Title Female-Led Prayers: A Step Forward for Women?
Question On March 18, 2005 Amina Wadud led the first female-led Jumu`ah Prayer. On that day, women took a huge step towards being more like men. But, did we come closer to actualizing our God-given liberation?
Date 2005/3/28

Name of Consultant AAI Editorial Staff
Content of Reply

This answer was kindly provided by Sister Yasmin Mogahed, a member of Ask About Islam Editorial Staff. Yasmin is an Egyptian-American journalist based in Wisconsin, USA. She is currently studying for a Master's degree in Journalism.


Salam, Sarah.

Thank you for your inspiring question!

Well, answering your question, I can say that I don’t think so.

What we so often forget is that God has honored women by giving them value in relation to God—not in relation to men. But as Western feminism erases God from the scene, there is no standard left but men. As a result, the Western feminist is forced to find her value in relation to a man. And in so doing, she has accepted a faulty assumption. She has accepted that man is the standard, and thus a woman can never be a full human being until she becomes just like a man—the standard.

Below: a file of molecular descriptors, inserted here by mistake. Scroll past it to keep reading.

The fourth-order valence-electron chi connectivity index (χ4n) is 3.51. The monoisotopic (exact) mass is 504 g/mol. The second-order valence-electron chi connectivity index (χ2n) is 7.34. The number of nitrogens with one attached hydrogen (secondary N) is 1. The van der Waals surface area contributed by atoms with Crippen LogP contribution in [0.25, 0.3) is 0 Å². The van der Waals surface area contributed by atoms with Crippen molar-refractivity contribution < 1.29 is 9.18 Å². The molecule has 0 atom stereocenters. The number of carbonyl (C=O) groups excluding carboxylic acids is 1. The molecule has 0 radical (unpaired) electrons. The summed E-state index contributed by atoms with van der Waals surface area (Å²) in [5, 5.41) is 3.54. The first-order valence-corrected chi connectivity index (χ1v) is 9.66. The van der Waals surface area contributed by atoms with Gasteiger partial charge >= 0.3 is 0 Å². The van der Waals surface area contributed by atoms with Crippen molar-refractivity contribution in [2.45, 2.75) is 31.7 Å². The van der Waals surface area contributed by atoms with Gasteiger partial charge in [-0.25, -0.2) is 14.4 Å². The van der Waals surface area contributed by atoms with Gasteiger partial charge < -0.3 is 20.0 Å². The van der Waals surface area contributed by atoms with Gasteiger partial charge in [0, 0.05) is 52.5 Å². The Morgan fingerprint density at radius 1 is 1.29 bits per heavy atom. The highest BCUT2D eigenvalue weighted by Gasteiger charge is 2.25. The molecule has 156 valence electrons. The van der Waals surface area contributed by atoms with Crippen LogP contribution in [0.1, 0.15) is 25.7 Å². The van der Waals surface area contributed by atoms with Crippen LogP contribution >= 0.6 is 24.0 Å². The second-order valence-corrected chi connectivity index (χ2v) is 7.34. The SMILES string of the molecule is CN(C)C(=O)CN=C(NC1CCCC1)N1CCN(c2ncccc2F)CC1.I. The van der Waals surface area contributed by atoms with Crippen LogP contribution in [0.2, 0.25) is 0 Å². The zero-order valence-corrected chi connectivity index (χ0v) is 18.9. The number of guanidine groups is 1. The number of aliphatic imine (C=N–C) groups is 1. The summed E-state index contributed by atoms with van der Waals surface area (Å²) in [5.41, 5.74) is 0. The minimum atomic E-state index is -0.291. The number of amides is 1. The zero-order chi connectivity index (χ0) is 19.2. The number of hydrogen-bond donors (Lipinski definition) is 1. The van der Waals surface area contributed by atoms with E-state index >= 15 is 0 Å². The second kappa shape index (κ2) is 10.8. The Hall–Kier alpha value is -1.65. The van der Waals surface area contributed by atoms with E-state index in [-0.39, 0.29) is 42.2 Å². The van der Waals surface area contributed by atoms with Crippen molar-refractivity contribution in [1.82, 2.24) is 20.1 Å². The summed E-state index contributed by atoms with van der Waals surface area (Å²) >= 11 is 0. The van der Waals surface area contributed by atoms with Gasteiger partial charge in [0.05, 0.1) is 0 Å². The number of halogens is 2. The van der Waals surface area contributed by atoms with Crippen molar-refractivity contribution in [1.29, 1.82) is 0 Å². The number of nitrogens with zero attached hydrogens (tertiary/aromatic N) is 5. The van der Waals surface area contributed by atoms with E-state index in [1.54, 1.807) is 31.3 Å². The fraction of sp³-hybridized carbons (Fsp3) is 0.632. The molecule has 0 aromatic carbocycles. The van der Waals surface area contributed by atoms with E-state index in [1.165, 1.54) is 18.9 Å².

When a man cut his hair short, she wanted to cut her hair short. When a man joined the army, she wanted to join the army, and so on. She wanted these things for no other reason than because the “standard” had it.

What she didn’t recognize was that God dignifies both men and women in their distinctiveness, not their sameness. And on March 18, Muslim women made the very same mistake.

For 1,400 years, there has been a consensus of scholars that men are to lead Prayer. As a Muslim woman, why does this matter? The one who leads Prayer is not spiritually superior in any way. Something is not better just because a man does it. And leading Prayer is not better just because it is leading. Had it been the role of women or had it been more divine, why wouldn’t the Prophet have asked Lady `A’ishah or Lady Khadijah, or Lady Fatimah—the greatest women of all time—to lead? These women were promised heaven and yet they never led Prayer.